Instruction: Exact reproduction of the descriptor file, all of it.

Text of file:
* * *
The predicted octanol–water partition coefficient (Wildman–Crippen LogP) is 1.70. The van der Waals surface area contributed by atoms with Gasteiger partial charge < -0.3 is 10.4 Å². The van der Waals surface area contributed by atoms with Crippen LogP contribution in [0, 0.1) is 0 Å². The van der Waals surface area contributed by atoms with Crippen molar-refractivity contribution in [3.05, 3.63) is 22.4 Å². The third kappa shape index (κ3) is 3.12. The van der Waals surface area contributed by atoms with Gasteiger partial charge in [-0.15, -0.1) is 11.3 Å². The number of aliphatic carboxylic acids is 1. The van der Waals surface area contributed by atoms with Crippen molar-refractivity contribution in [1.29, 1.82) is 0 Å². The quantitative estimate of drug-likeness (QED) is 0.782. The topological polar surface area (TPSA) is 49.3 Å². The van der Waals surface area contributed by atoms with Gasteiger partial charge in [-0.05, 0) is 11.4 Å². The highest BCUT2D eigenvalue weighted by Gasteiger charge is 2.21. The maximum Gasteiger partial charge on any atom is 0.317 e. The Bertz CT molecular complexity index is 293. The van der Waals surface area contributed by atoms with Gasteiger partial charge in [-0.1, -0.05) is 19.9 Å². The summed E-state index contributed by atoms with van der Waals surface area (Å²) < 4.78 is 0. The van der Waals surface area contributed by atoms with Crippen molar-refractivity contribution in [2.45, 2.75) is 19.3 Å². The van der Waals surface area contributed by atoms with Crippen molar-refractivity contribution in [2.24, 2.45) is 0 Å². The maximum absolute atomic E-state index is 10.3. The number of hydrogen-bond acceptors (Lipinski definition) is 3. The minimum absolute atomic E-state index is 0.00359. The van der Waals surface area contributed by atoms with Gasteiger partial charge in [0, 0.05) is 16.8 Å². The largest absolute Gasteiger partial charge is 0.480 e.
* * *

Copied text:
The predicted octanol–water partition coefficient (Wildman–Crippen LogP) is 1.70. The van der Waals surface area contributed by atoms with Gasteiger partial charge < -0.3 is 10.4 Å². The van der Waals surface area contributed by atoms with Crippen LogP contribution in [0, 0.1) is 0 Å². The van der Waals surface area contributed by atoms with Crippen molar-refractivity contribution in [3.05, 3.63) is 22.4 Å². The third kappa shape index (κ3) is 3.12. The van der Waals surface area contributed by atoms with Gasteiger partial charge in [-0.15, -0.1) is 11.3 Å². The number of aliphatic carboxylic acids is 1. The van der Waals surface area contributed by atoms with Crippen molar-refractivity contribution in [1.29, 1.82) is 0 Å². The quantitative estimate of drug-likeness (QED) is 0.782. The topological polar surface area (TPSA) is 49.3 Å². The van der Waals surface area contributed by atoms with Gasteiger partial charge in [-0.05, 0) is 11.4 Å². The highest BCUT2D eigenvalue weighted by Gasteiger charge is 2.21. The maximum Gasteiger partial charge on any atom is 0.317 e. The Bertz CT molecular complexity index is 293. The van der Waals surface area contributed by atoms with Gasteiger partial charge in [-0.1, -0.05) is 19.9 Å². The summed E-state index contributed by atoms with van der Waals surface area (Å²) < 4.78 is 0. The van der Waals surface area contributed by atoms with Crippen molar-refractivity contribution in [2.45, 2.75) is 19.3 Å². The van der Waals surface area contributed by atoms with Crippen molar-refractivity contribution in [2.24, 2.45) is 0 Å². The maximum absolute atomic E-state index is 10.3. The number of hydrogen-bond acceptors (Lipinski definition) is 3. The minimum absolute atomic E-state index is 0.00359. The van der Waals surface area contributed by atoms with Gasteiger partial charge in [0, 0.05) is 16.8 Å². The largest absolute Gasteiger partial charge is 0.480 e.